Time to prepare for Olympics

September 6, 2020

The government must arrange training and coaching for those who have either qualified or are close to qualifying, and meet their diet and travelling expenses right till Olympics


The world is slowly coming out of lockdowns and sports activities are gradually resuming within the required protocols. International Sports Federations (ISFs) are slowly announcing tentative calendars, not knowing exactly what may happen regarding pandemic in future. ISFs prefer announcing immediate events in those countries which are least affected by the COVID-19 pandemic. All focus is on Olympic qualifying events. Pakistani players who have qualified so far want best preparations for the Tokyo Olympics while those aiming to qualify are looking forward to quality training and resources to realise their dreams of becoming Olympians.

Five Pakistani players have so far qualified. They are shooters Ghulam Mohammad Bashir, Khalil Akhtar and Gulfam Joseph, javelin thrower Arshad Nadeem and Melbourne-based horse-rider Usman Khan.

Japan-based judoka Shah Hussain has achieved continental quota and he only has to maintain his current ranking until the end of qualifiers. Karateka Saadi Abbas is also an Olympic prospect. In boxing, too, we have an opportunity in the shape of world qualifiers next year in Paris. In other sports like wrestling and weightlifting we have distant chances.

This is the perfect time for the relevant federations and state to focus on these specific athletes. The government must arrange training and coaching for them, and meet their diet and travelling expenses until the Olympics. Any kind of laxity on the part of the authorities and government would damage Pakistan’s Olympic cause.

Olympian Shah Hussain needs foreign training. Currently he is facing problems in Japan as far as his training is concerned. He should be sent to a country with a solid judo background for training.

The International Judo Federation (IJF) has announced imminent return of the World Judo Tour starting with the Budapest Grand Slam which will take place in late October and will be followed by the Tokyo Grand Slam in December. The World Judo Masters will be held at the beginning of 2021 in Doha, Qatar. All three events offer qualification points for the Tokyo 2021 Olympic Games. The continental unions are also planning the organisation of several continental events before the end of the year.

The IJF has stressed that this schedule is tentative and can be reviewed keeping in view the situation. Already having Olympics experience, Shah Hussain, if trained properly, can fight for a medal in what could be his last Olympics.

“I will definitely go for a medal,” Shah told ‘The News on Sunday’ (TNS) from Tokyo. “I have the experience and know-how to fight for a medal but what I need is hard training,” Shah said.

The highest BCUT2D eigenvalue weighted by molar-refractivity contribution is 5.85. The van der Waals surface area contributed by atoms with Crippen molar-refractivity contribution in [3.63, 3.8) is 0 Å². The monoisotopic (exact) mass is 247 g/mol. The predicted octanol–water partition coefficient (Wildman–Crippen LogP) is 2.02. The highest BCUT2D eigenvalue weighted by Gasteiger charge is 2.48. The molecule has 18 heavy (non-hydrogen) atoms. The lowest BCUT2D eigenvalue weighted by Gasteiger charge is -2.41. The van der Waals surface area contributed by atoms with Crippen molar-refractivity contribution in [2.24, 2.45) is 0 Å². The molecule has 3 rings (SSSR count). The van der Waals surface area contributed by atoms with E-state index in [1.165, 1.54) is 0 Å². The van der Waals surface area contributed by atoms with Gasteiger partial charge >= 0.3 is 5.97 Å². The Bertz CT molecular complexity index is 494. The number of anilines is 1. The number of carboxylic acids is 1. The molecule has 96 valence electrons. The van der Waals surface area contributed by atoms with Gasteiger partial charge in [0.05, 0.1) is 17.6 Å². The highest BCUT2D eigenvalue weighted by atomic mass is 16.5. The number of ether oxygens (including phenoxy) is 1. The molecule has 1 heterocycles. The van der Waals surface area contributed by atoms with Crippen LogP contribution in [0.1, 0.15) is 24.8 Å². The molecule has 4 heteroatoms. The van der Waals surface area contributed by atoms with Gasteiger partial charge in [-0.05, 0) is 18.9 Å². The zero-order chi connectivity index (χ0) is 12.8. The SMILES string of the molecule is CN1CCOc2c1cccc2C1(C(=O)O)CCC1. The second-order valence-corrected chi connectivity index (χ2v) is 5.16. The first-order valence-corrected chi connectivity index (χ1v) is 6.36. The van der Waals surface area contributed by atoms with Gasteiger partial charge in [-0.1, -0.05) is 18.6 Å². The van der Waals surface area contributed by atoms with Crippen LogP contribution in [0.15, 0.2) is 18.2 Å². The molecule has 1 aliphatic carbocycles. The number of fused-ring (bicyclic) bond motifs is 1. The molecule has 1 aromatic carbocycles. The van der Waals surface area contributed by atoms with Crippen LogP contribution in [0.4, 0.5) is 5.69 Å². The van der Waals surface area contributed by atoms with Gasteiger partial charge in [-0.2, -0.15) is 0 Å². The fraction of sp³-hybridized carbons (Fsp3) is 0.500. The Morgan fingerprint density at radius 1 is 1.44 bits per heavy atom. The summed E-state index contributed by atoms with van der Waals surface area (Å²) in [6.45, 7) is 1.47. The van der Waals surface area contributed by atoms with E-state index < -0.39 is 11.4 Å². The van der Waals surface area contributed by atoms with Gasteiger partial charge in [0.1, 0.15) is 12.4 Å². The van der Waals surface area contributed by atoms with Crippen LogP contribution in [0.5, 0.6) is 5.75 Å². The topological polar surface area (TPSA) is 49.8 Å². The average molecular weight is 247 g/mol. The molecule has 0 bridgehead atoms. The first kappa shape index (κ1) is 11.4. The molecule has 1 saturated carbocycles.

Karateka Saadi Abbas is in Dubai these days. He is aiming to renew his contract with Ittehad Kalba Club which he believes will enable him to properly launch his qualifiers preparation. But Saadi needs financial support. He is doing everything by himself for hoisting Pakistan’s flag. He got a sponsor but that is not that serious. He needs a Turkish coach and Pakistan Olympic Association (POA) and Pakistan Sports Board (PSB) should manage that for the fighter who has captured loads of international medals for Pakistan during his illustrious career.

Saadi has to appear in the Olympic qualifying round in Morocco in April 2021 before featuring in the last direct qualifiers to be held in Paris in June 2021.

The top three fighters in the eight weight categories in Paris will earn Olympic seats.

“I am optimistic about my chances for qualifying for the Olympics. Let’s see how it goes,” Saadi told TNS.

Australia-based horse-rider Usman Khan will write history for Pakistan’s equestrian when he becomes the first rider of the country to feature in the Olympics. He is training hard. “My training did not stop because of the lockdown, as we train for hot and humid Tokyo weather with sweat suits,” Usman told TNS from Melbourne.

“We have four flatwork days a week, one cavaletti session and one jump and rest day. Endurance work is minimal to protect the legs. We will commence light gallop work close to events,” Usman said.

Usman also needs support. He has spent millions to achieve his goal during his 15-year-long endeavour.

The three shooters underwent a month-long training in Germany early this year. However, it would be of immense importance if they are sent again for training so that they could learn more and fight gracefully in the most competitive Olympic environment.

Athletics Federation of Pakistan (AFP) is once again planning to manage a foreign training programme for javelin thrower Arshad Nadeem who created history when he made it to Olympics with a stupendous 86.29 metre throw during the 13th South Asian Games in Nepal last year. The AFP wants to send him either to Finland or Kazakhstan. Arshad has a medal chance in the Tokyo Games as he is already in the medal bloc. If he manages a 90-plus throw it will certainly land him on the victory podium. He is highly talented and determined and can do anything on a given day. Arshad’s camp should be immediately started as he did not train much during the five-month lockdown.

During training camp the PSB should also ensure the best diet for the 2018 Asian Games bronze medallist. He is a huge asset of the country and should be looked after properly.

Instead of wasting time, PSB should start backing all the above mentioned athletes in their Olympics bids.

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Time to prepare for Olympics